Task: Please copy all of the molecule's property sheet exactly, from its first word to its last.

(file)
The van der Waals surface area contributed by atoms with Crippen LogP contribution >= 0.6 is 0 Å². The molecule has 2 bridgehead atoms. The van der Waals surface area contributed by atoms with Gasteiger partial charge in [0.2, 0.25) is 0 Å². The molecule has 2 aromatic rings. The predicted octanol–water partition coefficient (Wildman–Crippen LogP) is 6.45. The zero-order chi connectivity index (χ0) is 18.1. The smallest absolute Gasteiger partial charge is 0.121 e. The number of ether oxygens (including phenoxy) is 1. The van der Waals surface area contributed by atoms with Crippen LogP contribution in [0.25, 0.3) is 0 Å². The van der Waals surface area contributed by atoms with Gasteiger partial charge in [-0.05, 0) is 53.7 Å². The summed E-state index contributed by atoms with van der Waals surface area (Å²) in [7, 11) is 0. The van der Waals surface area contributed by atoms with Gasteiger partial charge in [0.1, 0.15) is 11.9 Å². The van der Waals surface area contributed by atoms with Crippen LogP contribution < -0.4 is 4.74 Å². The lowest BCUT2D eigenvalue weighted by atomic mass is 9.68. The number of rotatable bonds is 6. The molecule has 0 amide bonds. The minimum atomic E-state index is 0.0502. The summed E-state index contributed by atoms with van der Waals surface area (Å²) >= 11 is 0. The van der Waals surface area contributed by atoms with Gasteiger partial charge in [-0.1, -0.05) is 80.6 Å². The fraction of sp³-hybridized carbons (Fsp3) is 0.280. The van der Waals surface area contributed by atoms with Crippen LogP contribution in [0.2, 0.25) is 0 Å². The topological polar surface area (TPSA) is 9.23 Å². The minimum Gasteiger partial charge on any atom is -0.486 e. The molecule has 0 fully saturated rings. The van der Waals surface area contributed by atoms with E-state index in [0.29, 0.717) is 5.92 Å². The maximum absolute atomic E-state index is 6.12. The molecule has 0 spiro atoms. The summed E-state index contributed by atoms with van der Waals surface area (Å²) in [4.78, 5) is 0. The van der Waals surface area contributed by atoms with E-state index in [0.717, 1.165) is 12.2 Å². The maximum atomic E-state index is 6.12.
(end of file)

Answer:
The van der Waals surface area contributed by atoms with Crippen LogP contribution >= 0.6 is 0 Å². The molecule has 2 bridgehead atoms. The van der Waals surface area contributed by atoms with Gasteiger partial charge in [0.2, 0.25) is 0 Å². The molecule has 2 aromatic rings. The predicted octanol–water partition coefficient (Wildman–Crippen LogP) is 6.45. The zero-order chi connectivity index (χ0) is 18.1. The smallest absolute Gasteiger partial charge is 0.121 e. The number of ether oxygens (including phenoxy) is 1. The van der Waals surface area contributed by atoms with Crippen LogP contribution in [0.25, 0.3) is 0 Å². The van der Waals surface area contributed by atoms with Gasteiger partial charge in [-0.05, 0) is 53.7 Å². The summed E-state index contributed by atoms with van der Waals surface area (Å²) in [7, 11) is 0. The van der Waals surface area contributed by atoms with Gasteiger partial charge in [0.1, 0.15) is 11.9 Å². The van der Waals surface area contributed by atoms with Crippen LogP contribution < -0.4 is 4.74 Å². The lowest BCUT2D eigenvalue weighted by atomic mass is 9.68. The number of rotatable bonds is 6. The molecule has 0 amide bonds. The minimum atomic E-state index is 0.0502. The summed E-state index contributed by atoms with van der Waals surface area (Å²) >= 11 is 0. The van der Waals surface area contributed by atoms with Gasteiger partial charge in [-0.1, -0.05) is 80.6 Å². The fraction of sp³-hybridized carbons (Fsp3) is 0.280. The van der Waals surface area contributed by atoms with Crippen LogP contribution in [0.2, 0.25) is 0 Å². The topological polar surface area (TPSA) is 9.23 Å². The minimum Gasteiger partial charge on any atom is -0.486 e. The molecule has 0 fully saturated rings. The van der Waals surface area contributed by atoms with E-state index in [0.29, 0.717) is 5.92 Å². The maximum absolute atomic E-state index is 6.12. The molecule has 0 spiro atoms. The summed E-state index contributed by atoms with van der Waals surface area (Å²) in [4.78, 5) is 0. The van der Waals surface area contributed by atoms with E-state index in [0.717, 1.165) is 12.2 Å². The maximum atomic E-state index is 6.12.